LODGING AND GETTING AROUND: Accommodations are in many price ranges, often lower on the east (non-downtown) side of the Willamette River. Or consider bed and breakfasts. They aren't always much cheaper but can be more fun than a cookie-cutter hotel room. Owners usually are helpful.

Staying out a ways doesn't mean isolation.

Tri-Met, the area's light rail, streetcar and bus system, is among the nation's best. A day pass is $4.75. Individual fares vary by zone. At the airport, Tri-Met serves the city center, vastly cheaper than a taxi.

SIDE TRIPS: Day trips (or one-nighters) out of Portland could include the Oregon Coast and the Hatfield Marine Science Center (free but donations welcome, very kid-friendly) or the Oregon Aquarium, both in Newport, or to Astoria and Fort Clatsop, where Lewis and Clark spent the winter of 1805-1806. There is a replica of their fort.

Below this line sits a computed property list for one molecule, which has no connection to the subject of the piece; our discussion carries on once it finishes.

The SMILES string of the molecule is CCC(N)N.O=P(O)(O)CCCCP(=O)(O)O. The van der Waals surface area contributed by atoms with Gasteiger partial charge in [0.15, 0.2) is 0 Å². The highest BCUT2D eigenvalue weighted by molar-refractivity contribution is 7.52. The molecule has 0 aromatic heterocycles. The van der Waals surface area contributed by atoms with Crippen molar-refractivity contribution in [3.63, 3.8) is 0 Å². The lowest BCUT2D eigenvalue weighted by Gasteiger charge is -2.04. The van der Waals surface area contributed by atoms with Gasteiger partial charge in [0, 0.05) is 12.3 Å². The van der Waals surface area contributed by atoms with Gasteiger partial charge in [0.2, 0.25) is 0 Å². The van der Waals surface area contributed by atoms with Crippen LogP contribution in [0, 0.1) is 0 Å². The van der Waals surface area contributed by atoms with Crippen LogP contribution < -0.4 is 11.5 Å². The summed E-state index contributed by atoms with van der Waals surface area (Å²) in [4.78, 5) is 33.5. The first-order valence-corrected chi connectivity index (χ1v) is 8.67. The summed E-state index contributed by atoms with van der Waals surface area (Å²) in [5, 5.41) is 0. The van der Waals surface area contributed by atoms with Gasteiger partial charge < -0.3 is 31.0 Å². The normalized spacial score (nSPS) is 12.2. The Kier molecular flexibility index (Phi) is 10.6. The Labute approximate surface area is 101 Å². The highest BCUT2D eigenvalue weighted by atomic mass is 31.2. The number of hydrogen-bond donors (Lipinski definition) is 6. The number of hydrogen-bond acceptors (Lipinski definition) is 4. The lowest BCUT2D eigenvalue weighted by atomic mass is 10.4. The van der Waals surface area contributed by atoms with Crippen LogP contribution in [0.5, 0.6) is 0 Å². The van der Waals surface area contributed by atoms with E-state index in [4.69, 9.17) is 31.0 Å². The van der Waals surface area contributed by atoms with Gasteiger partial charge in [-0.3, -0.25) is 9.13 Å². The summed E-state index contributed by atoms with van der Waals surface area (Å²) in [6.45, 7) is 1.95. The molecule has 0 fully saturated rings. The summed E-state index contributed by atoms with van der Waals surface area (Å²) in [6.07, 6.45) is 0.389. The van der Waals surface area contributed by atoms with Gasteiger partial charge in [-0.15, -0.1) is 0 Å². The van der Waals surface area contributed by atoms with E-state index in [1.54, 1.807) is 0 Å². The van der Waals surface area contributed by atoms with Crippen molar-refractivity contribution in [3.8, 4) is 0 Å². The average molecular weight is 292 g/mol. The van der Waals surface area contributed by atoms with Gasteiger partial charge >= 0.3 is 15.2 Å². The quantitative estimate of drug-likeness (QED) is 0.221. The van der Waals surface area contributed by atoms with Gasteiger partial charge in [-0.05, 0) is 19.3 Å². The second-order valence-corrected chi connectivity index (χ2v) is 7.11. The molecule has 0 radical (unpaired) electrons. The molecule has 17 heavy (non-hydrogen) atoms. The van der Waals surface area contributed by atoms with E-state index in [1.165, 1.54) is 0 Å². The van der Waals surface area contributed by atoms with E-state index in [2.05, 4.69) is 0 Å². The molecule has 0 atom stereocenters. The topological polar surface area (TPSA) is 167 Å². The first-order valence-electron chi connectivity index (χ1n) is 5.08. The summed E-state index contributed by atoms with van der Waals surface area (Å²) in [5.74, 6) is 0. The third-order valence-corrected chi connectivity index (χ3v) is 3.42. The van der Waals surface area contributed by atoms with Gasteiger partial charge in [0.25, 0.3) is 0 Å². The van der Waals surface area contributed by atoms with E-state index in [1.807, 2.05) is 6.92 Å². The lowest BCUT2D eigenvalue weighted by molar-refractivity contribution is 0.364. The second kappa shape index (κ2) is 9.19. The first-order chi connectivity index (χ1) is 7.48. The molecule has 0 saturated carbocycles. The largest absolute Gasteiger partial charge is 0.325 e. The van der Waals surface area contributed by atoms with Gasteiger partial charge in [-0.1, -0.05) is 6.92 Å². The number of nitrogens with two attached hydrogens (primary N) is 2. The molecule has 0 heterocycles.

Astoria has the magnificent Columbia River Museum with the riveting story of the Columbia River bar, dubbed the Pacific Graveyard for the ships that wrecked crossing it and the men who died.

In late March, free whale-watching stations appear along the coast manned by trained volunteers as gray whales migrate north and often come close to shore. They go the other way in often-stormy December.

Whale-watching excursions, about $20, are often available out of Depoe Bay and Newport on the central coast and elsewhere. Excursions depend on weather so be flexible and call ahead. A close-in pod of grays stays just off the central coast much of the year. There is ample inexpensive lodging.

There is also great day-hiking in the Cascades and the Columbia River Gorge.

About 90 minutes east on Mount Hood there is Timberline Lodge, a stately old pile built during the Depression by President Franklin Roosevelt's Works Progress Administration, with good restaurants and fine work inside by WPA artisans. Mount Hood is also a major ski destination with late-season skiing.

Multnomah Falls, 620 feet high, about 45 minutes east on Interstate 84, is among Oregon's more-visited attractions. The old Historic Highway heading back to town takes you by other waterfalls and up a time warp of a twisty highway.